External batteries EVERYWHERE!!!

The technology is still facing some efficiency challenges. In some cases, charging a dead battery from a four-inch by three-inch panel could take more than a day of sunlight. Smarter companies are trying to pair the size of their battery to the effective area of the solar panel. Eight hours seems to be the magic number. I can picture a time where every car dashboard will have some kind of solar device either installed or placed on it to store a little extra juice so you can make that one last tweet. Your Cricket phone doesn’t do you a bit of good if its battery is dead!

Losers, weepers

Bluetooth 4.0 has brought the ability to make very low power devices that can run for months or years on internal batteries. This is a boon for those of us who are a little absent minded. “I lose stuff” devices ran the gamut from buttons to keychain fobs that are designed to nag you when you walk off without something and help you find where you last put it down. All of these products have a smartphone app that lets you track where you last had your keys/tablet/toddler and a system for getting that precious misplaced item back safely where it belongs.

My favorite is probably the Blue Nio widget, which gives you a great suite of applications for your iOS or Android phone.

Smart homes

The “Internet of Everything” was one of the themes of CES 2014. Applications for the home was a huge category.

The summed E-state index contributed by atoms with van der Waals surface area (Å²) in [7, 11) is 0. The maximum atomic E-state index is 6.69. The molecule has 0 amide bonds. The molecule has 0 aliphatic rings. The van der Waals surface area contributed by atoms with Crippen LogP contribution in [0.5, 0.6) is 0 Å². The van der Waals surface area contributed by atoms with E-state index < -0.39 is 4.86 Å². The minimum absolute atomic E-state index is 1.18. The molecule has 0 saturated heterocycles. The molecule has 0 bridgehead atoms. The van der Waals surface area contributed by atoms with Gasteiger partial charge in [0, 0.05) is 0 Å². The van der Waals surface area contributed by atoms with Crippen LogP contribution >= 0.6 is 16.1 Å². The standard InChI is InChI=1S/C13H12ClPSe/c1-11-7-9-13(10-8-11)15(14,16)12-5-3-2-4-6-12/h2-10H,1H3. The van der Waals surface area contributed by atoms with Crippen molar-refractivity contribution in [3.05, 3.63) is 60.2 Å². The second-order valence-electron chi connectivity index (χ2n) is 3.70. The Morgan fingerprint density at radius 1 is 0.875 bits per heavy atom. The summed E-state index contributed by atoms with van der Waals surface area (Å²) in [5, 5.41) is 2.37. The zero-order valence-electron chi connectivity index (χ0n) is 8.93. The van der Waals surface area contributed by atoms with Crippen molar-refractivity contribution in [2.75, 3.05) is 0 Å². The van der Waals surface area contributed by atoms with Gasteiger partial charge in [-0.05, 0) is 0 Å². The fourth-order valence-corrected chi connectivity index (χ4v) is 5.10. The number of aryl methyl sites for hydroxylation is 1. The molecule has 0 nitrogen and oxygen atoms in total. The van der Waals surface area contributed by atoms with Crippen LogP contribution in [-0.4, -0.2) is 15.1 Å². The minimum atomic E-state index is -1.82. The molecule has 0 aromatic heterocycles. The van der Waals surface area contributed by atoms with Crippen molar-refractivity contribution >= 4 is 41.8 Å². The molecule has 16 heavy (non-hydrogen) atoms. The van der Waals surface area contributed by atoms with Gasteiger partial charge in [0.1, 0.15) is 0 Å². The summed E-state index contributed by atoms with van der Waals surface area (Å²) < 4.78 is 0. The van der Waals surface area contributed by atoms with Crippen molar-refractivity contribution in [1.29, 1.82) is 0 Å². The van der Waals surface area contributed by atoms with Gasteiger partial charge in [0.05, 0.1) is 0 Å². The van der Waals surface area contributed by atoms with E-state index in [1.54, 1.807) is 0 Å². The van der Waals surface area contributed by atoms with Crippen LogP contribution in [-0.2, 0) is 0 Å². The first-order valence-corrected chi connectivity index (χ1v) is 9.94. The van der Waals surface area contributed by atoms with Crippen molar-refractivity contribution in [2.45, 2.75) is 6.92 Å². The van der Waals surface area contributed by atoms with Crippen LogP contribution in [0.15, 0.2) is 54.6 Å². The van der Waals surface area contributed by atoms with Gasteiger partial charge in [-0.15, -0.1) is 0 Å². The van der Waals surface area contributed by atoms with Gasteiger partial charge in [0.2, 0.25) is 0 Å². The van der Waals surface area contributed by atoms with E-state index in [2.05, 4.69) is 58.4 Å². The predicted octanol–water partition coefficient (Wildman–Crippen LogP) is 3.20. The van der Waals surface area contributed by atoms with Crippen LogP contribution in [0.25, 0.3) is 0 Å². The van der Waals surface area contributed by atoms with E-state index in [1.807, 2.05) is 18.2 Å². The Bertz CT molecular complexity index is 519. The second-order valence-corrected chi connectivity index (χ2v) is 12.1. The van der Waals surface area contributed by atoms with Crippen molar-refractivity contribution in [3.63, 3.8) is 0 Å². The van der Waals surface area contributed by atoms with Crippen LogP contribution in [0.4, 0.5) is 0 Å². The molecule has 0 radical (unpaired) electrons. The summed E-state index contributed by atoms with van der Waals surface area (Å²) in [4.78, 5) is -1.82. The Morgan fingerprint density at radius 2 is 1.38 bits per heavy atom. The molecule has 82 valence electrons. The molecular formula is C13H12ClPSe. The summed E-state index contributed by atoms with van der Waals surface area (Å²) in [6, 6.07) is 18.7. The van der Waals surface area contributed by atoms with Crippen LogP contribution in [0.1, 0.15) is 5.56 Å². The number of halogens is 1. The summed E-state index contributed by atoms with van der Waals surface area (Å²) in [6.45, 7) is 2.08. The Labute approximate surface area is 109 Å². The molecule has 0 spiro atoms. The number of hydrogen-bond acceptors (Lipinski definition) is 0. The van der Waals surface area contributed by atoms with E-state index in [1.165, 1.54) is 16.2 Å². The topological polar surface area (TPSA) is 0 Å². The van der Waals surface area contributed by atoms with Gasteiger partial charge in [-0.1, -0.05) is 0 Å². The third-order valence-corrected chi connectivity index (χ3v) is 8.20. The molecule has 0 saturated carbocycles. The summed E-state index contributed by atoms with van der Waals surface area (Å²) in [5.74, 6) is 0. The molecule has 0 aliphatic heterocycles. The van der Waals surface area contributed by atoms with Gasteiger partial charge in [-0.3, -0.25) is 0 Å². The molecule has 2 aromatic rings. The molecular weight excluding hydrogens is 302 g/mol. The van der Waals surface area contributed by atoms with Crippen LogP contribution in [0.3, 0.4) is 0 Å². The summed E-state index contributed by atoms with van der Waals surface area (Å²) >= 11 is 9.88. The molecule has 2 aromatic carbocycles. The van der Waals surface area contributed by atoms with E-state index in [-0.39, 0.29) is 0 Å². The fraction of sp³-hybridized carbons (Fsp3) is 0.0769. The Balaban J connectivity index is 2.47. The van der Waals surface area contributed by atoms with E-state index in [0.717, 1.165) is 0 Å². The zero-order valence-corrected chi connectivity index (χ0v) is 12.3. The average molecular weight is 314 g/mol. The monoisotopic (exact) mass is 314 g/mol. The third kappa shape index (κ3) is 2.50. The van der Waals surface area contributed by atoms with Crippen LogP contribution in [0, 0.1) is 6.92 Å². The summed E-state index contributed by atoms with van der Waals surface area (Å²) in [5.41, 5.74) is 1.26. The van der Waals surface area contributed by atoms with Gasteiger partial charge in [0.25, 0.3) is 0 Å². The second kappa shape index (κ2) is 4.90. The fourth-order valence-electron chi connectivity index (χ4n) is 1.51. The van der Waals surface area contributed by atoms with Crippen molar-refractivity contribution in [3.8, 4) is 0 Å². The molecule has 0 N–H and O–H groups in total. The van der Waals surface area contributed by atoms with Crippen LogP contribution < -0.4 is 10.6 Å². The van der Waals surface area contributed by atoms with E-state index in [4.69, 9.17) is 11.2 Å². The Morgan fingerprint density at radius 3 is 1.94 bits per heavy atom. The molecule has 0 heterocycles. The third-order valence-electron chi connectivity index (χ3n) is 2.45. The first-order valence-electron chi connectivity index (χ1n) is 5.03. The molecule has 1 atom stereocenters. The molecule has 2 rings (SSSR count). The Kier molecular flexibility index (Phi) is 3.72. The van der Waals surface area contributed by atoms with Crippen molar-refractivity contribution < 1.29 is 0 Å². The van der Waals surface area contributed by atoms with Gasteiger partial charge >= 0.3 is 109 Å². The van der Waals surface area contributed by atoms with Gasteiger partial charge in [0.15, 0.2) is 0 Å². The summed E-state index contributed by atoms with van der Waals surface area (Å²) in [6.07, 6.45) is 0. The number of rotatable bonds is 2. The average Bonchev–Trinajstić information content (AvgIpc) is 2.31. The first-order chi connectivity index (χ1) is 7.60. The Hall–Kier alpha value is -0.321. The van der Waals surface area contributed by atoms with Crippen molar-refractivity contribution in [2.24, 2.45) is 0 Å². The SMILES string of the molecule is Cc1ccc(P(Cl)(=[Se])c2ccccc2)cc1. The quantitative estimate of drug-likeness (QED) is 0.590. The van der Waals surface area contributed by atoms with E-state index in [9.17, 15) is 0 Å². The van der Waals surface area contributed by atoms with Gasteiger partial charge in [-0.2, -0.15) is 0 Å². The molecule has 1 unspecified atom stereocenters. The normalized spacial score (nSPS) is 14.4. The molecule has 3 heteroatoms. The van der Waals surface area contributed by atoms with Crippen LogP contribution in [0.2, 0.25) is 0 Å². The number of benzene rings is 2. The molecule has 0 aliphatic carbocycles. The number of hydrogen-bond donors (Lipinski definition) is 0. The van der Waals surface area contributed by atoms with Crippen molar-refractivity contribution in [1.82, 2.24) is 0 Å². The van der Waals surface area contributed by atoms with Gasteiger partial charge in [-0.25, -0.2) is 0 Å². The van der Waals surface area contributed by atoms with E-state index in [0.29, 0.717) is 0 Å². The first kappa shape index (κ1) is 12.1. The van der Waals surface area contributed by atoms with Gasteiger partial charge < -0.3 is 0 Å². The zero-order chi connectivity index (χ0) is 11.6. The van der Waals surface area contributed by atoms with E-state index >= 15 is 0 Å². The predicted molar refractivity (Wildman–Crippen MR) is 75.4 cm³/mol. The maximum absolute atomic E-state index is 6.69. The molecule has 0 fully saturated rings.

Before now, a technology company had to partner with a security company like ADT or a backbone company like AT and T or Comcast to connect everything in your house. Through this connection, you could pick up your phone and open your garage door or turn your lights off remotely. This meant more monthly fees — but it also meant that your cable company could lock and unlock your doors.

The interesting thing this year was the huge number of companies that are splitting these functions  into smaller categories. If all you really want is a connected door lock, then you can buy that and hook it up to your own network without a recurring monthly fee. This means that you could email a limited-use key to the babysitter so she could let herself into the house before your kids get home from school and then turn it off when you discover that she has a rap sheet a mile long.

You also have a host of choices for security cameras to see at what is going on in your house while you are not there. Picture getting a text message that a sensor has gone off in your house and grabbing your phone to look at that video feed. It could be a student home from college a day early, or it could be a burglar helping themselves to your silver.

This kind of a la carte functionality means that you have a lot more choices about what you want to implement without having do everything all at once. That is the kind of choice that I really like. Companies like Simplicikey, Danalock and Okidokeys were alongside industry stalwarts like Kwikset. This kind of competition means that consumers are the winners.

You can benefit from any of these technologies. They open up your options, extend your battery, make you healthier and let you in when you forgot your keys — all things that make your life a little better!